President Kagame has warned that the goals of the region and the continent would not be achieved if African leaders get lost in counterproductive divisions and prioritise narrow interests over the common good. Speaking during his address to the special sitting of the East African Legislative Assembly (EALA) at Parliament today, he highlighted the importance of working together to advance everybody’s interests.
“There are two parts of this to keep in mind. First, when the good progress made internally by each country is aggregated, the benefits are even better for everybody in our region. Second, there is no disadvantage from minding each other’s business, which simply means taking our respective needs and interests seriously and indeed adopting them as common objectives,” he said.
Kagame pointed out that as a result of political will in response to the aspirations of citizens, EAC member states had worked together to significantly deepen regional integration.
“People move more freely than ever before and communication within the region has become more affordable and convenient,” he remarked. “It is easier to trade and do business with each other and we are collaborating to expand energy and transportation infrastructure. All this has generated a good deal of excitement among our citizens and in the markets as well. East Africa is increasingly perceived as a region on the move.We have to continue to meet these high expectations. We therefore count on you, in the oversight role of our regional legislature, to help ensure we maintain momentum and stay on course.”
The President said that collective action and harmonised policies would help the region to manage the consequences of economic growth as people worked to stimulate the manufacturing sector.
Giving an update on the recently adopted decision to complete the institutional reform of the African Union and ensure that it is sustainably financed from Africa’s own resources, he said the main objective was to create an African Union that is fit-for-purpose.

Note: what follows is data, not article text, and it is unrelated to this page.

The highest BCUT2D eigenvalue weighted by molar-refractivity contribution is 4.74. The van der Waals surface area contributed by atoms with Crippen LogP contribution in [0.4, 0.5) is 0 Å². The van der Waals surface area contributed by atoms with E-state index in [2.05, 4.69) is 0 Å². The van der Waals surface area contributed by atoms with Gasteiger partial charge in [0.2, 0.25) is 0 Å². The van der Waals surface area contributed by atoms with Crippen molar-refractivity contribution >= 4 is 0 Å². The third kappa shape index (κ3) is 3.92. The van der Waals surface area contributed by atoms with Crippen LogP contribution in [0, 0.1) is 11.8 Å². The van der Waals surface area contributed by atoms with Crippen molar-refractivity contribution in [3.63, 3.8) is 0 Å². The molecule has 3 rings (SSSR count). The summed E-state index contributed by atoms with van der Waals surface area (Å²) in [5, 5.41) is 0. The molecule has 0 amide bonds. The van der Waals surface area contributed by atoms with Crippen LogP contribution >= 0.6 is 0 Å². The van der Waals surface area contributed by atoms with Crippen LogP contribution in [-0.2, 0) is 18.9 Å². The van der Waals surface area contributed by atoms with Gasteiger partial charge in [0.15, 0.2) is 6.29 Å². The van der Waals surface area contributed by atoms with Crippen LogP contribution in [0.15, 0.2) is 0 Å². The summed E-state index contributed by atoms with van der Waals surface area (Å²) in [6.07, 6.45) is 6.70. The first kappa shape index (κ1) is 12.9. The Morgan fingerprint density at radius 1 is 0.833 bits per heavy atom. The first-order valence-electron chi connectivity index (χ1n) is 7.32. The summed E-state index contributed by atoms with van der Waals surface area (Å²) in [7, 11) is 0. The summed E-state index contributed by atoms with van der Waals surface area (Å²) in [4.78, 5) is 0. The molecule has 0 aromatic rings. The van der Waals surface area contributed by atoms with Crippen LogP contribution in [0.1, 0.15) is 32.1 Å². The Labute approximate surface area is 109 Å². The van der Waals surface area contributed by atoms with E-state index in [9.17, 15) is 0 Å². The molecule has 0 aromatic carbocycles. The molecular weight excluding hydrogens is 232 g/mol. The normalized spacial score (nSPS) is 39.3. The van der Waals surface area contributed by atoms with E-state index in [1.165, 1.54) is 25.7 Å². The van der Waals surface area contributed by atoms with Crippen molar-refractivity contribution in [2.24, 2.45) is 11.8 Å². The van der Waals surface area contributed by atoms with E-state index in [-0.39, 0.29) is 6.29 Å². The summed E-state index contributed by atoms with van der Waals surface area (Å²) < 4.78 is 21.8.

“Our continent must also have a strong and unified voice that clearly communicates the aspirations and positions of Africa on the global stage. The reforms agreed upon will bring us much closer to this goal if they are implemented without delay. Of particular note for the EALA is the decision to direct more responsibility for the implementation of Africa’s common development agenda to the Regional Economic Communities.”
Kagame further challenged EALA to enhance its oversight role in ensuring the EAC meets its desired objectives.
“We count on you, in the oversight role of our regional legislature to help ensure we maintain momentum and stay on course,” he remarked.
The President took the opportunity to speak a few words in Kiswahili, which recently became an official national language in Rwanda, raising much applause from the legislators.
“Napenda kumalizia kwa kuwakaribisha tena Rwanda na kuwatakia kila la heri katika majadiliano yenu wakati wote wa kikao (It pleases me to welcome you once again to Rwanda and to wish you well during your entire Plenary Sitting here),” he said.
“I am happy as has been mentioned that Rwanda has adopted Kiswahili as an official language, in line with one of the key resolutions of EALA,” Kagame observed.
The Fifth Meeting of the Fifth Session of the Third Assembly will sit in Kigali from March 6 until March 16.
The speaker of the Assembly, Daniel F. Kidega, reiterated the need for the region to collectively address and find solutions to the challenges it faces, highlighting pursuit for peace and security, drought, climate change and the unemployment bulge.
“Ideally, time has come for the EAC to draw on its collective economic, social and intellectual resources to address the imminent challenges it faces,” Kidega said.
“Of equal importance is tolerance by Partner States within the framework of the integration process, to tackle the region’s pursuit for peace and security, drought, climate change, the unemployment bulge and other pressing issues,” he added.
The Speaker called for concerted efforts towards the industrialisation process of the region.
“There is need to embrace industrialization by instituting supportive trade-related policies and frameworks that grant Partner States the right to nurture nascent industries in order to develop their competitiveness and grow economies,” Kidega noted.
He said the EAC was looking towards greatly benefitting from the operationalization of the Single Customs Territory resulting in increased intra-regional trade. In this regard, Rt Hon Kidega called for emphasis on investor confidence, enterprise and creation of a conducive environment to spur trade.
The Speaker appealed to President Kagame and his colleagues at the Summit of EAC Heads of State to ensure the funding situation which he deemed as dire, is speedily addressed.
The president of the Rwandan Senate, Bernard Makuza, lauded the rotational sittings noting it had enabled regular interactions with citizens of the Partner States. He said it was therefore necessary to reflect on the developments over the last five years at the Assembly and at the EAC while calling for the intensification of the integration process.